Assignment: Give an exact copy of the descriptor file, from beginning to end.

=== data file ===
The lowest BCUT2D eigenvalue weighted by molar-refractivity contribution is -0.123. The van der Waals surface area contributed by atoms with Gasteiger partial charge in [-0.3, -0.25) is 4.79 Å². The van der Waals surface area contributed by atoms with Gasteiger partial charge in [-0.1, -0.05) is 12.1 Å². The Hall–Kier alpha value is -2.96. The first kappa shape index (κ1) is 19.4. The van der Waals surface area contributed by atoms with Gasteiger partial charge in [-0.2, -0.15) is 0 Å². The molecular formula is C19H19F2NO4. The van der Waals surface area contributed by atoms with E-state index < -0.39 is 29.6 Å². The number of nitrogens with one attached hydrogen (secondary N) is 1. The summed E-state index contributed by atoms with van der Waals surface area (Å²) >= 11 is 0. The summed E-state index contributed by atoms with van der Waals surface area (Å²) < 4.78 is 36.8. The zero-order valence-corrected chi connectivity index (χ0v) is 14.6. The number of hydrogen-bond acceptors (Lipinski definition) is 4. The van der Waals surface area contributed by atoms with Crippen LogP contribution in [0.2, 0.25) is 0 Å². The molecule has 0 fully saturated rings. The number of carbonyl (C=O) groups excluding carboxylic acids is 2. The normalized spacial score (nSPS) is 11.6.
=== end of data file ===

The lowest BCUT2D eigenvalue weighted by molar-refractivity contribution is -0.123. The van der Waals surface area contributed by atoms with Gasteiger partial charge in [-0.3, -0.25) is 4.79 Å². The van der Waals surface area contributed by atoms with Gasteiger partial charge in [-0.1, -0.05) is 12.1 Å². The Hall–Kier alpha value is -2.96. The first kappa shape index (κ1) is 19.4. The van der Waals surface area contributed by atoms with Gasteiger partial charge in [-0.2, -0.15) is 0 Å². The molecular formula is C19H19F2NO4. The van der Waals surface area contributed by atoms with E-state index < -0.39 is 29.6 Å². The number of nitrogens with one attached hydrogen (secondary N) is 1. The summed E-state index contributed by atoms with van der Waals surface area (Å²) >= 11 is 0. The summed E-state index contributed by atoms with van der Waals surface area (Å²) < 4.78 is 36.8. The zero-order valence-corrected chi connectivity index (χ0v) is 14.6. The number of hydrogen-bond acceptors (Lipinski definition) is 4. The van der Waals surface area contributed by atoms with Crippen LogP contribution in [0.2, 0.25) is 0 Å². The molecule has 0 fully saturated rings. The number of carbonyl (C=O) groups excluding carboxylic acids is 2. The normalized spacial score (nSPS) is 11.6.